Hospital financial troubles grow more serious

Hospital looking to state for help, but lenders pushing for changes.

Judging by the report Grays Harbor Community Hospital District commissioners heard this week, the hospital’s financial problems are only becoming more dire.

Income is down and expenses are up. The district lost a little more than $2 million in November. December’s financials aren’t ready but are likely to show a loss of about $750,000 and a previous projection predicts a $3.6 million loss for the year. There was a $3 million loss in 2016.

Lenders are asking for their money or assurances that the hospital will take steps to stabilize things, and payments to vendors are being delayed.

The district is going back to the state Legislature and governor’s office to ask for help climbing out of the hole. Just a few years ago, the state helped out by increasing the rate at which it reimburses the hospital district for treating Medicaid patients. One of the contingencies for that help was conversion to a public hospital district from the previous status of private, not-profit.

“It does look bleak,” hospital board Chairwoman Maryann Welch said. “I’m heartened right now that there are some strategies being pursued. … Rural hospitals will always struggle. It would be great to see something happen from the state standpoint to get reimbursed more closely to our cost for serving Medicaid patients. Right now we’re serving them at the risk of our hospital.”

Typically, patients with private insurance are the most lucrative for the hospital, then Medicare and then Medicaid, which the hospital says is a money loser. Private pay insurance patients are in the minority at the hospital.

“Most organizations like us don’t serve a population that’s 35 percent Medicaid patients and survive, and our legislators understand that,” said hospital CEO Tom Jensen.

Jensen said he has visited with legislators and will do so again next week.

State Rep. Steve Tharinger, D-Dungeness, is on the House Health and Wellness Committee. “We want to help, we’re just not clear what the pathway is right now,” he said.

Asked about higher reimbursement rates for Medicaid care, Tharinger said it’s possible, “but if you start looking around the state, other (communities) are facing the same challenges and our budget is not so robust that we can just put a ton of money into higher reimbursement rates. We can look at maybe some bridge funding, but the system long-term has some real challenges. We’re very concerned about losing a hospital in Grays Harbor. Some folks can go to Olympia for care, but other folks — up the coast or in more rural parts — this is where they get medical services.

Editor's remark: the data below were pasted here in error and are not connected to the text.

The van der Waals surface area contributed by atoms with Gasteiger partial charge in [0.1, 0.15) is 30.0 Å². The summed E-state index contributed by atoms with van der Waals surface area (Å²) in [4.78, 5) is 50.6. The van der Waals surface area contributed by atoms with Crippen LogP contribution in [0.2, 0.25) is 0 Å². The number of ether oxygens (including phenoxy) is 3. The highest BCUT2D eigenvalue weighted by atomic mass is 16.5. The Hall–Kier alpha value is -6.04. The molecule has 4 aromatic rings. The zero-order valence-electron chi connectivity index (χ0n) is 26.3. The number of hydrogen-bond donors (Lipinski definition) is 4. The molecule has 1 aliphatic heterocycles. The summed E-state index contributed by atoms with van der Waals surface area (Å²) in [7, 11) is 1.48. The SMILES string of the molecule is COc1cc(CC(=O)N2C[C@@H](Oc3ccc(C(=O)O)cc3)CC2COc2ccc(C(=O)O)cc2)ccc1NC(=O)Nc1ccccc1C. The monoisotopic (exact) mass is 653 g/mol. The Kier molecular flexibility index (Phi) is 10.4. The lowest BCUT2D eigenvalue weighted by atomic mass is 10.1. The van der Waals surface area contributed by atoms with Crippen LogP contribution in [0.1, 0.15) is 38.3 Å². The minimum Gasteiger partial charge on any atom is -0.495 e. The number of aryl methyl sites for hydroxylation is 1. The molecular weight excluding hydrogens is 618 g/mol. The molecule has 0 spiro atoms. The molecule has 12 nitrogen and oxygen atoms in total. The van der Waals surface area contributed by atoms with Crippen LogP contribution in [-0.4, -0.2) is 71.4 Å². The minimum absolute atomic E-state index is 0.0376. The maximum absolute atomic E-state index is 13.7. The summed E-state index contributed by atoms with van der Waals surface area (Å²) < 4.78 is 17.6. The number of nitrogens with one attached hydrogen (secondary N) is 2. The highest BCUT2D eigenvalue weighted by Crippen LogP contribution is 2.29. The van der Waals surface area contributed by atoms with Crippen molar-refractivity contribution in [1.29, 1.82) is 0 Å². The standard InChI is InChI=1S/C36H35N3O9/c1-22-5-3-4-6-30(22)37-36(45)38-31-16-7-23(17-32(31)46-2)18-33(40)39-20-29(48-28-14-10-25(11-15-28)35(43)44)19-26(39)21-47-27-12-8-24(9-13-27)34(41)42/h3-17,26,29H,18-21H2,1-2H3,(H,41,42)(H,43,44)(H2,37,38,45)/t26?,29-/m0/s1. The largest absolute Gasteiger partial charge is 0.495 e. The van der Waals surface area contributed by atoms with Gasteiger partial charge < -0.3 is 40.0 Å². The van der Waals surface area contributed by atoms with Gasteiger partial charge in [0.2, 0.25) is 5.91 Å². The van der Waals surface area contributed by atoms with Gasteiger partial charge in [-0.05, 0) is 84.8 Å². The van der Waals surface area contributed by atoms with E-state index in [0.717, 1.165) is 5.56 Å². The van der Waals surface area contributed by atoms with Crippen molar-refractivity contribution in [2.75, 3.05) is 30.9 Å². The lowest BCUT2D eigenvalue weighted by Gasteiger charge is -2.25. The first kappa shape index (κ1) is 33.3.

“… I’m pretty confident we’ll come up with something, I’m just not sure how robust or when.”

Rep. Brian Blake, D-Aberdeen, is also working with the hospital. “We’re scrambling to figure out what we can do, whether it’s bridge funding and see if we can get them a better business plan … we don’t have anything concrete.”

The board has a three-member Finance Committee. Its meetings are not open to the public because with a seven-member board, the makeup stays under what would be considered a quorum and trigger open meetings.

Minutes from the finance meetings are given to board members at the monthly meeting. Minutes from the December meeting indicate that in July a bank lender said it would not renew a $3.5 million line of credit. After initially saying it wouldn’t ask the hospital to immediately pay what was owed, the bank now says that because of the district’s financial condition and the fact that the hospital didn’t get a U.S. Department of Agriculture loan it was hoping for, the bank now wants payment.

The report says the bank may not require an immediate pay-off if:

– The hospital uses a consultant and considers another hospital system affiliating with the hospital or purchasing it.

– The hospital retains a consultant to assess the Harbor Medical Group, a subsidiary of the hospital that consists of a group of physicians and clinics, some offering specialty care. The assessment would look at how the group was run financially and operationally, with recommendations submitted to the board. A possible recommendation may be to “change how providers do their work, which is a challenging conversation for board members to hold with providers.”

– A meeting is convened with Key Bank, the board, administration and the bond insurer to discuss every party’s role and responsibility in making the hospital more financially stable.

The report noted that an assessment was recently done on Harbor Medical Group and the hospital has a draft report.

Hospital commissioner Miles Longenbaugh said last week that “it’s important to realize that (the financial problems are) not impacting the quality of the care. Ultimately, people want quality care when they go to the hospital and that’s not being compromised.”

The minutes from the December finance meeting say the district has the option to issue $38 million in limited tax general obligation bonds, which is as much as it could issue under state law. That could be used to pay off existing debt, but wouldn’t leave much left over, according to the financial report.

The report noted that the bank could call in a $30 million debt immediately, which would likely trigger a bankruptcy.

“Ultimately, the options are down to the hospital either quickly trying to secure an LTGO (limited tax general obligation bond) to pay off the loan, or to work through the bank recommendations … time is of the essence either way,” the board minutes indicate.